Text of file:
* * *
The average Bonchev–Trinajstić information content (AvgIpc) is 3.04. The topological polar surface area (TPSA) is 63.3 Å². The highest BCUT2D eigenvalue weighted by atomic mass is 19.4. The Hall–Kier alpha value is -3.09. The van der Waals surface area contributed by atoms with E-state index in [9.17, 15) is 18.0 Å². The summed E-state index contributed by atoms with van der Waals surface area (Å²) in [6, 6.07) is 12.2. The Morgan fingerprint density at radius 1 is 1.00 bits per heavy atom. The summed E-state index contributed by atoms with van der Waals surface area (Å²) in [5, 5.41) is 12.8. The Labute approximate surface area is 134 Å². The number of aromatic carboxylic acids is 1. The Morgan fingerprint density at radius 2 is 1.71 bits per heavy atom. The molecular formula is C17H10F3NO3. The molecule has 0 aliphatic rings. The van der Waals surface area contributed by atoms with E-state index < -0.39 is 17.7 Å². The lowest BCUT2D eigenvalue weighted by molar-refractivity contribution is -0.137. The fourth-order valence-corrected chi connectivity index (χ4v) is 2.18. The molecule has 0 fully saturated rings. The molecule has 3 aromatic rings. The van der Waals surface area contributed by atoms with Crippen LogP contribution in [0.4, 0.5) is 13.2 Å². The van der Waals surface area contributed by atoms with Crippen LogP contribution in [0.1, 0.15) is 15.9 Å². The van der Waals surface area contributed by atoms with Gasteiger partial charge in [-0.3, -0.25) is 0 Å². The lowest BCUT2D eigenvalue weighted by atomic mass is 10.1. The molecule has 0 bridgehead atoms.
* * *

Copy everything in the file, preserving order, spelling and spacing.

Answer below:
The average Bonchev–Trinajstić information content (AvgIpc) is 3.04. The topological polar surface area (TPSA) is 63.3 Å². The highest BCUT2D eigenvalue weighted by atomic mass is 19.4. The Hall–Kier alpha value is -3.09. The van der Waals surface area contributed by atoms with E-state index in [9.17, 15) is 18.0 Å². The summed E-state index contributed by atoms with van der Waals surface area (Å²) in [6, 6.07) is 12.2. The Morgan fingerprint density at radius 1 is 1.00 bits per heavy atom. The summed E-state index contributed by atoms with van der Waals surface area (Å²) in [5, 5.41) is 12.8. The Labute approximate surface area is 134 Å². The number of aromatic carboxylic acids is 1. The Morgan fingerprint density at radius 2 is 1.71 bits per heavy atom. The molecular formula is C17H10F3NO3. The molecule has 0 aliphatic rings. The van der Waals surface area contributed by atoms with E-state index < -0.39 is 17.7 Å². The lowest BCUT2D eigenvalue weighted by molar-refractivity contribution is -0.137. The fourth-order valence-corrected chi connectivity index (χ4v) is 2.18. The molecule has 0 fully saturated rings. The molecule has 3 aromatic rings. The van der Waals surface area contributed by atoms with Crippen LogP contribution in [0.4, 0.5) is 13.2 Å². The van der Waals surface area contributed by atoms with Crippen LogP contribution in [0.1, 0.15) is 15.9 Å². The van der Waals surface area contributed by atoms with Gasteiger partial charge in [-0.3, -0.25) is 0 Å². The lowest BCUT2D eigenvalue weighted by atomic mass is 10.1. The molecule has 0 bridgehead atoms.